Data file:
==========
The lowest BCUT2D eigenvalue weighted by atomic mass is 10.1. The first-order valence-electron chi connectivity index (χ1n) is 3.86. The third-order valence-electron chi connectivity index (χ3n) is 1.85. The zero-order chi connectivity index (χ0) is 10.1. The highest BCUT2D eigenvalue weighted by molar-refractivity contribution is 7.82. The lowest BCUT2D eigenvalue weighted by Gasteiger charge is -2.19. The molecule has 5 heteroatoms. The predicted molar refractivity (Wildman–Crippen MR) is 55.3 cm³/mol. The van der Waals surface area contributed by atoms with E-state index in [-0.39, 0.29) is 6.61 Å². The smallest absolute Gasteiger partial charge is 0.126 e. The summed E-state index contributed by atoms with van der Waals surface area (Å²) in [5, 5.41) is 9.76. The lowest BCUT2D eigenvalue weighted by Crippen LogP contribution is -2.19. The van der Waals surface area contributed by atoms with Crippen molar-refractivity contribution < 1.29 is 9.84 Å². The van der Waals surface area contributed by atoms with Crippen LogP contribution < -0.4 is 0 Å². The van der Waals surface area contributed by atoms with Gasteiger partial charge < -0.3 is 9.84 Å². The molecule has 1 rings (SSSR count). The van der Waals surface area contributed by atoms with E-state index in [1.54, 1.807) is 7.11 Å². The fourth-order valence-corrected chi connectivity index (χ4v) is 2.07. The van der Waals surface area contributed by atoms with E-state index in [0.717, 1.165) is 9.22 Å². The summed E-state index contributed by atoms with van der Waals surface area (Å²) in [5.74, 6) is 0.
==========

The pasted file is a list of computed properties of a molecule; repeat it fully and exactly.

The lowest BCUT2D eigenvalue weighted by atomic mass is 10.1. The first-order valence-electron chi connectivity index (χ1n) is 3.86. The third-order valence-electron chi connectivity index (χ3n) is 1.85. The zero-order chi connectivity index (χ0) is 10.1. The highest BCUT2D eigenvalue weighted by molar-refractivity contribution is 7.82. The lowest BCUT2D eigenvalue weighted by Gasteiger charge is -2.19. The molecule has 5 heteroatoms. The predicted molar refractivity (Wildman–Crippen MR) is 55.3 cm³/mol. The van der Waals surface area contributed by atoms with E-state index in [-0.39, 0.29) is 6.61 Å². The smallest absolute Gasteiger partial charge is 0.126 e. The summed E-state index contributed by atoms with van der Waals surface area (Å²) in [5, 5.41) is 9.76. The lowest BCUT2D eigenvalue weighted by Crippen LogP contribution is -2.19. The van der Waals surface area contributed by atoms with Crippen molar-refractivity contribution < 1.29 is 9.84 Å². The van der Waals surface area contributed by atoms with Crippen LogP contribution < -0.4 is 0 Å². The van der Waals surface area contributed by atoms with Gasteiger partial charge < -0.3 is 9.84 Å². The molecule has 1 rings (SSSR count). The van der Waals surface area contributed by atoms with E-state index in [1.54, 1.807) is 7.11 Å². The fourth-order valence-corrected chi connectivity index (χ4v) is 2.07. The van der Waals surface area contributed by atoms with E-state index in [0.717, 1.165) is 9.22 Å². The summed E-state index contributed by atoms with van der Waals surface area (Å²) in [5.74, 6) is 0.